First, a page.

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Clarification on Tuition and Financial Support for Ph.D. Students

By Paula D. McClain
Dean of The Graduate School and Vice Provost for Graduate Education

A November 18 column in The Chronicle, “The hidden cost of Graduate School at Duke,” suggested that Duke Ph.D. students in their sixth year or beyond are charged a “hidden” fee of more than $6,500 a year to finish their degree, a fee that they were not told about when they accepted admission to Duke. We at The Graduate School know that some of our students do face financial challenges, and addressing those challenges has been one of our priorities. I would, however, like to provide clarification on several important points from the column.

First, there is no hidden cost. The “continuation fee” discussed in the column is actually the tuition for the fall and spring semesters, and this is clearly listed on the school website as part of the cost of attendance for students in their fourth year or beyond.

Second, the column said The Graduate School did not answer repeated requests for clarification regarding the tuition. In fact, in February, after reviewing the Graduate & Professional Student Council’s resolution requesting that we reduce or eliminate tuition for humanities Ph.D. students in their sixth year or beyond, I emailed then-G.P.S.C. president Ben Shellhorn. In the email, I also offered to meet with the students who proposed the resolution. Although I have not heard back about a meeting, that offer still stands, and I encourage students who have questions about this issue to contact me.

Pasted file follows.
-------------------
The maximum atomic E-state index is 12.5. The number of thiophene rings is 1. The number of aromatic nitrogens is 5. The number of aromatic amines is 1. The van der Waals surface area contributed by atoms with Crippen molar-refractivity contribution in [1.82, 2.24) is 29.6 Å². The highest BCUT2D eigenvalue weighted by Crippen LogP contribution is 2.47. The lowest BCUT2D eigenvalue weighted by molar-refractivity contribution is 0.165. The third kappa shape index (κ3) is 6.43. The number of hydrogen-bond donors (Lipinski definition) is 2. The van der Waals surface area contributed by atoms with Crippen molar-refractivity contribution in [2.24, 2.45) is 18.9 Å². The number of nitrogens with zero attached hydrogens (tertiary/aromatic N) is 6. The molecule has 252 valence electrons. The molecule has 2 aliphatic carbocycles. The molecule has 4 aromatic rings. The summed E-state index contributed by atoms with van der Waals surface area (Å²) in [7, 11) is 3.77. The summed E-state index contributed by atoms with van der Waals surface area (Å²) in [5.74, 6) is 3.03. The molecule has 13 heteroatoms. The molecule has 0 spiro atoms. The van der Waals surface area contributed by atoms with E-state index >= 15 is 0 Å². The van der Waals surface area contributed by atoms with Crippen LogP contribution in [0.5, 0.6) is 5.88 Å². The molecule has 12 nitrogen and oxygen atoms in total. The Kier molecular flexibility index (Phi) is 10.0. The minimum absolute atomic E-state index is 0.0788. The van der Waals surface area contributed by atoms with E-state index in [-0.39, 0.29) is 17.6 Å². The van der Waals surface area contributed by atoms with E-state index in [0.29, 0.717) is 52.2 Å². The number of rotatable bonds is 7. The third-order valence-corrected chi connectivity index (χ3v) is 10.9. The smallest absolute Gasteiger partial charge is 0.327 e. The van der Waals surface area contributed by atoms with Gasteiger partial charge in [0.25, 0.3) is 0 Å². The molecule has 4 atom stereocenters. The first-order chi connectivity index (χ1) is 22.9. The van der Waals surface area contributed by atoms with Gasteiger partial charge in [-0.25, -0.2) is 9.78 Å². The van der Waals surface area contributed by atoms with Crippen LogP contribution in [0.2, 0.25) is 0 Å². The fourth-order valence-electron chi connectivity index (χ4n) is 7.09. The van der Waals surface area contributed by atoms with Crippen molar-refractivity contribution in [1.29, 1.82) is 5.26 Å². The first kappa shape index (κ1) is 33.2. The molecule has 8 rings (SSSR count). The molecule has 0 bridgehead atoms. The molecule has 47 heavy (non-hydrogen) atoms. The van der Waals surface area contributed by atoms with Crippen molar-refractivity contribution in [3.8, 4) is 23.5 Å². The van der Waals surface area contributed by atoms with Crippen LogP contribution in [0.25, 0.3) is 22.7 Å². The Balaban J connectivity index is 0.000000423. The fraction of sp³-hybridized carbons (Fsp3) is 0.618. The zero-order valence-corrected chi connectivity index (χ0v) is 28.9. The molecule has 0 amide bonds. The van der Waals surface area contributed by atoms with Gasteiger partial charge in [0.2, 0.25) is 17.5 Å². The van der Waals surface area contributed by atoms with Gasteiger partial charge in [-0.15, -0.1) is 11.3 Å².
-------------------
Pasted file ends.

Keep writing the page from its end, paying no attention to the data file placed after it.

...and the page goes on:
The Graduate School carefully considered the G.P.S.C. resolution, but ultimately decided against it because it would have reduced our ability to maintain the level of guaranteed financial support that all Ph.D. students receive in their first five years.

Third, the column suggested that the school’s tuition is an outlier among its peer institutions. We regularly compare our tuition and our financial support package against our peers’, and we are very competitive on both fronts. We have to be in order to attract the best students.

Fourth, while the column cited national times to degree for Ph.D. recipients, it’s important to note that the time to degree at Duke is significantly shorter. Duke Ph.D. students in the humanities and social sciences finish in 6.3 and 5.8 years, respectively, compared to national medians of 9.2 and 7.7. That makes a big difference for our students financially, and it is one of the reasons we want to create an incentive and help students complete their degrees in less time. For those interested, the school’s website lists time to degree for each of our programs.

In the 2014–2015 academic year, we had nearly 2,500 Ph.D. students, including 425 in their sixth year or beyond. Of those 425, 81 paid their own tuition. We know that at least some of those students face financial challenges. Our goal is for that number to eventually become zero, and we have been trying to address our students’ needs in a number of ways.

For example, the school offers competitive fellowships designed specifically for students in the advanced stages of their careers. We also encourage the students’ departments to cover their tuition if they have the financial capacity to do so. In addition, last year we began providing guaranteed summer research fellowships to first- and second-year Ph.D. students, which then opened up more of our competitive summer fellowships for students in the later stages of their careers.

There is more to do before we can reach our goal, and we appreciate the input from our students. Many of our best programs have grown out of their ideas, so I encourage students to continue reaching out to The Graduate School with their questions and suggestions.